Eleven, the government stops issuing laws that deprive citizens of everything that makes them happy.
Twelve, an intelligence agent receives a bomb from his president, to assassinate another Lebanese journalist, but it explodes and kills them both. The investigation continues and reveals a terrorist network responsible for all of the crimes committed in Lebanon since 14 February 2005.
Thirteen - I'll stop here, sinc! e the number 13 is unlucky. They say you get double bad luck if the 13th falls on a Friday, so I'll just let the reader dream of a better year [sic]”.

Friday, January 06, 2006

Praying for Ariel Sharon

The jaw dropping is audible, but hear me out folks. It seems there is no way to get out of the compulsory Sharon post…

Sooner or later, it was going to happen – the stroke I mean- the guy is hyperactive and overweight, has a lot of pent up anger, worries about Israel’s security, about voters , about the corruption case he was implicated in. I am surprised he held out this long. But Sharon is a tough man I must give that to him.

As a human being regardless of his cruel and bloody past I will ask that may God prolong his life and spare him or shorten his pain if he is dying.

As someone who has done a lot of harm in the ME and who was blatant about it then I must admit that I felt it is kind of ironic that he may soon join Arafat his archenemy in the afterlife.

If as the medical reports say that even if he survives he may be severely brain damaged, I think that would be a very cruel way to spend the rest of his life..some people may call it Karma.

For many Israelis he is a hero, and for the other camp he is a butcher. I absolutely understand the way he acted, because he was being true to his vision, and he stuck to it.
Sharon’s death will not herald a new era of peace, because in my opinion , the next PM will try to outdo Sharon to sound credible to his people and that can only bring more cruelty and bloodshed in the ME. I am going to pray for his recovery. God let Sharon live, at least he knows the situation and the people know how to deal with him.
The trend in Syria bashing

An Arab proverb, (and I’m not sure if it is Libyan or not anymore) states that ‘when the cow falls, the number of knives increases’. Basically the number of those ready to butcher it increases when such a massive animal is unable to defend itself.

This allegory in my opinion perfectly fits the situation of Syria currently. Syria is now caught between a rock and a hard place and no one is willing to give it a chance. Moreover, MSM, journalistic pretenders and pundits are riding this wave because it makes good coverage and serves to sell front page news.

I don’t object in principle to constructive criticism and analyses. However, I find it hypocritical to jump on the bandwagon once Syria and its regime are no longer under the aegis of western power who have discarded it like a used towel. That is, to me at least it seems as if western interests do not include Syria anymore and so the shield of respectability it provided for her is gone, uncovering Syria’s raw flesh to the ‘hungry’ masses clamouring for blood.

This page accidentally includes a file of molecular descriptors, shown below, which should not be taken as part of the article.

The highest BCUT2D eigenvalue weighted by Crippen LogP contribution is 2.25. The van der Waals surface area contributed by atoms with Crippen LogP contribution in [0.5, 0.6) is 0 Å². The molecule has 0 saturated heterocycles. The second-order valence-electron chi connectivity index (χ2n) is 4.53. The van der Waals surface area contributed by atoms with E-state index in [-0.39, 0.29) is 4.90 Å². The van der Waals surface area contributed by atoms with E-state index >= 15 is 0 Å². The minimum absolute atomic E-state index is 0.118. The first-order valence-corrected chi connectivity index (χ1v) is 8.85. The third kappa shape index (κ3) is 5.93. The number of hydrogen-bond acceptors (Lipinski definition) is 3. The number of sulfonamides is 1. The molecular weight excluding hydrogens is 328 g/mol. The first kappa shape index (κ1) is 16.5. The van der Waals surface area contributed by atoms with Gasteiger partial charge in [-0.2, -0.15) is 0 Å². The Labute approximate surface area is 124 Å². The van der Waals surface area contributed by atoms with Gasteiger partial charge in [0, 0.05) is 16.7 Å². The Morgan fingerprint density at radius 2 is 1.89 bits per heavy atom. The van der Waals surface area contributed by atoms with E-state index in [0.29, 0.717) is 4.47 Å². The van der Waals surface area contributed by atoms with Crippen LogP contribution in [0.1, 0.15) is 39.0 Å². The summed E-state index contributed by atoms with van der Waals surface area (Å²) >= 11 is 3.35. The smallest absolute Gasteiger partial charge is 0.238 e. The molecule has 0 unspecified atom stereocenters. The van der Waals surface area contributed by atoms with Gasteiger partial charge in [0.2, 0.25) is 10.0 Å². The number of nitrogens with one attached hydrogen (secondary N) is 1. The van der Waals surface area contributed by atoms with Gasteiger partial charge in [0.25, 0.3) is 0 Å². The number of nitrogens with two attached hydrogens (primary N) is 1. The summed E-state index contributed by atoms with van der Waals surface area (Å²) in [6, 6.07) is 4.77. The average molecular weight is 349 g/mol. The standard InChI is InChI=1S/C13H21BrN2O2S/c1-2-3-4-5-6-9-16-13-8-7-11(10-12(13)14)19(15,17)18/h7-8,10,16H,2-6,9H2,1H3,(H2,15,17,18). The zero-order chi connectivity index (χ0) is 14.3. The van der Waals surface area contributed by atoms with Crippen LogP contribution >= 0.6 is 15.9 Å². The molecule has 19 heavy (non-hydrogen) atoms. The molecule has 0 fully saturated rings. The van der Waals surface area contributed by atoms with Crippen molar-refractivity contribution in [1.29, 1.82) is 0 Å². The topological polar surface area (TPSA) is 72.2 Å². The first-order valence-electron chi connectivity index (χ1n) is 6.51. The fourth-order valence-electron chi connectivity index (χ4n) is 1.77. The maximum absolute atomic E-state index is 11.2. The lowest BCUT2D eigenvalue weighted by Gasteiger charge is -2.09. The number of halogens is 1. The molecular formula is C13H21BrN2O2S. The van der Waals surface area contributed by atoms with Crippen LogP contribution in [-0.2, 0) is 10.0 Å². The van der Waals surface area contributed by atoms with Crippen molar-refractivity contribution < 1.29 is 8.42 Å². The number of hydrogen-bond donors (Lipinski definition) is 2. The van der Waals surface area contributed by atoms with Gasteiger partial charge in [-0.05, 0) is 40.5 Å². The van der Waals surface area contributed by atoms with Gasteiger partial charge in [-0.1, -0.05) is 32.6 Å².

Bloggers are no exception to what is happening and the Lebanese blogosphere is full of speculations and accusations about Syria’s alleged responsibility in the wave of destructive murders of political and media personalities which have taken place since the killing of Hariri. Hariri’s death is the issue of an ongoing UN investigation, and the famous Mehlis report if you read it carefully does not prove anything but mainly speculates and attempts to connect the strings to find out the truth. As we stand many of the strings lead to Damascus but nothing more. There is absolutely no evidence. So maybe the ‘innocent until found guilty’ and ‘due process’ should be applied in this case as opposed to sanctions, war, unrest, and the democratization process a la Bush to destabilize the country.

“When Lewis Libby [US Vice President Dick Cheney’s chief of staff] was accused [of perjury in October], President Bush said he was innocent until proven guilty. Why didn’t Bush apply the same principle in judging Syria?”

I WANT THE TRUTH just like everybody else.

I can understand the feelings and approach of the Lebanese bloggers, but I don’t think that other bloggers myself included could pretend to know what is better for Lebanon and Syria more than those concerned. And though I do not advocate censoring, but at times silence is indeed golden, sensational blogging no matter how good can perpetuate a lot of myths in the mind of readers unfamiliar with the Middle East.

Sandmonkey, one of my favourite Egyptian bloggers, is a wonderful, witty blogger and his site is one of my daily stops. His humour, insight fill me with amazement even though I sometimes find myself disagreeing with some points, though I highly respect the thought process that leads him to these conclusions. (The guy is a genius , but please don't tell him I said that mish 7and'ar 3aleh 'abadan ba3dein)
So when I saw his recent , loud and frank anti-Syrian rhetoric , I was slightly bemuzzled knowing his usual fairness in treating any issue. This prompted me to change my approach and seek the Syrian bloggers and what do they have to say on the historical events unfolding in their countries. After all, would not they have more first hand experience of Lebanon and Syria than myself or anyone else? I mean I’m not going to stand here theorizing and inciting hatred or love when they could say so much better.

If I thought that the Tunisian blogosphere was varied and interesting, I was amazed at the quality of the Syrian blogosphere. The spectrum of opinions is large, to name but a few randomly : Karfan (against everything is he for real?), Catherine (courageous with thorny subjects), Sasa (budding journalism), Damascene ( her family's Iraqi ordeal), Ayman (check the tallest Christmas tree in the ME) and numerous others. I have a whole new world to discover, their links will lead you to other unimagined riches.